What I Learned Advising Anabaptist Businesses – Verlon Miller – Anabaptist Perspectives Ep. 138
Welcome everyone back to another episode of Anabaptist Perspectives. Today I'm here with Verlon Miller who's my father-in-law, and good to be here with you. You're a pastor here at our church and also do business advising in your daytime job, and I want to talk to you about that a little bit today. Sure. Good to be here.
Good to have you here. So the last number of years you've worked with a business advising team, and primarily you're working with Anabaptist businesses, and so that gives you an interesting view into kind of a cross-section of our Anabaptist circles. Can you just tell us in brief what you do, and we'll go from there. Sure. So work with a business advising team, and what that means is we work with companies that come to us for a variety of reasons. Typically there's about three things that people really
want from us when they come in the businesses. A stereotypical company that will come to us is somebody who is really good with their hands. They like to build something - like to do something. They're good with that part of the business, but they don't like the office part. They don't like the bookkeeping. They don't understand the numbers. They don't want to do it, and so it's a necessary thing. They have to have a level of understanding to make wise decisions,
and so that's a core piece of what happens, but it really leads into other parts of business management and ownership as well including just needing someone to talk to. There's a lot of people out there who own businesses, and for whatever reason they're not comfortable talking to their brother or their dad or someone in the church. Maybe they're embarrassed. Maybe they're scared, and they really find it helpful just to have a third party, confidential somebody who's used to looking at numbers and talking through business things, and we do a lot of that where we're just talking ideas. We're talking about the what-ifs, and some of that comes out of the numbers because going through those ideas is very critical, and you got to have good information, and some of that comes from the numbers. So then the third piece is that we do a lot of work with relationships. Now if you think about many businesses you've got relationships in partnerships, customers, vendors, employees, and we end up talking about a lot of things in those areas as well, so our team is working with about 100 companies right now. The heart of our program is monthly meetings. That's mostly done remotely over the phone and with the computer, and we just talk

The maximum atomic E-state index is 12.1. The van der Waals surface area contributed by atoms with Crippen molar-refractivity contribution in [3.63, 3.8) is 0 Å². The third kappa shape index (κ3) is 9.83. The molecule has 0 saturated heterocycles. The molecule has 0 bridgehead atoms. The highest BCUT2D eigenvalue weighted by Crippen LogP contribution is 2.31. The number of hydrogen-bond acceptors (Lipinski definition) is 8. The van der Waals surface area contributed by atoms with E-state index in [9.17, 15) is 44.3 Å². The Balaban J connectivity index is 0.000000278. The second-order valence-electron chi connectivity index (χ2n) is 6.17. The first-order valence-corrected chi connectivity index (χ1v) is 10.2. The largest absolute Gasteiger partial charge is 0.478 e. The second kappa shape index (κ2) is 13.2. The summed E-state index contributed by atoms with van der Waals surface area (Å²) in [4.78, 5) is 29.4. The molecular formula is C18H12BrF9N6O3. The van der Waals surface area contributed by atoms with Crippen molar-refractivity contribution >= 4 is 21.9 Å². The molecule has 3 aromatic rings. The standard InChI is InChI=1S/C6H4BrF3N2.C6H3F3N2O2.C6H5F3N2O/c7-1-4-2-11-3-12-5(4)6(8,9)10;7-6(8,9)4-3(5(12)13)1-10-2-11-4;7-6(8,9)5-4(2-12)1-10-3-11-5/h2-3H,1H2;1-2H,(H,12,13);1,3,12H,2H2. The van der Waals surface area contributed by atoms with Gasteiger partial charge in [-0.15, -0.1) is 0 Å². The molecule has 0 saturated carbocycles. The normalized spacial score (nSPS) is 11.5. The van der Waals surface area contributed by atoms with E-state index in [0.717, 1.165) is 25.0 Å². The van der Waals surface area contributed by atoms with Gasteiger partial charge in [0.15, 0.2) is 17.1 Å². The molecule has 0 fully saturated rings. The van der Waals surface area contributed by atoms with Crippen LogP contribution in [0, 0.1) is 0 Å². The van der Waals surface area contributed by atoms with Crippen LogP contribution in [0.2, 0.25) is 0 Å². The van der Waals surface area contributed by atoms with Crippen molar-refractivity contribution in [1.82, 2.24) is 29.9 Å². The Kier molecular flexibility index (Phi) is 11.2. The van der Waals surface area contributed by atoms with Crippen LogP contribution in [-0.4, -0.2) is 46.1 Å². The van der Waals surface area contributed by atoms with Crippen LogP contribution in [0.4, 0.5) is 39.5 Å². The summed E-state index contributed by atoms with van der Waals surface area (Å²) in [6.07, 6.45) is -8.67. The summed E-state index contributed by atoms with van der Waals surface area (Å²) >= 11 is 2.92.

through the ongoing business operation that they have, so I really view my job as a teaching job, as a walk-alongside-me kind of guy, an advisor, and then there's other days where it's almost like counseling. We've got to figure out how to resolve some kind of a problem. I've really enjoyed working with people. It's been a great experience working with business owners. Probably 95 percent or more of our companies that we work with are in the conservative Anabaptist world, and so we find that enjoyable having that shared values and understanding of the people we're working with.
So I mentioned in my last question about this cross-section of the Anabaptist circles that you are exposed through the business world. As you've been in this job the last number of years what are some things that surprised you about these businesses in good and bad ways? The view I have best is of the companies that come to us for help, and I recognize that there's people outside of that that this wouldn't be an accurate representation, but that spectrum of people that we help is anywhere from companies who are struggling all the way up through very successful, profitable companies who come to us for other reasons. They don't need help on profit. They maybe just need a third party to talk through some ideas. Maybe they
need planning. Maybe they're looking at future projections, and they just want to understand how to go through that process of making a wise decision, so we see a broad range, but what surprised me? Two things I think of. The one is just the level of generosity that's there. You know looking in before I was a business advisor, and I knew people. I had friends,
and you kind of know things, but you don't really know them, and you surmise, so I was in that boat. When I got more into seeing the workings and some of the insides of the companies and their finances I have been very blessed at the generosity that is there. Now that doesn't mean that I've seen it everywhere. I think that there's room for growth there, but there are a lot of very generous conservative Anabaptist business owners, and it's because of them that many of our conservative Anabaptist ministries are funded at the level that they are. That was a very pleasant surprise. One that wasn't quite so pleasant is the level of debt that some of these companies have, and as you think about it I guess it's understandable.
The amount of capital that is needed for some of these ventures unless they had a lot of capital coming in as a young person they had to get the financing somewhere. It's not always a commercial loan. Sometimes it's someone else in the community or family that's helping to finance that, so I was surprised that even some companies that we would view as more mature. They've been around a while. They still have a significant debt obligation that they're dealing with. That's a piece I'm not really intending to present it positively or negatively. It's just there, and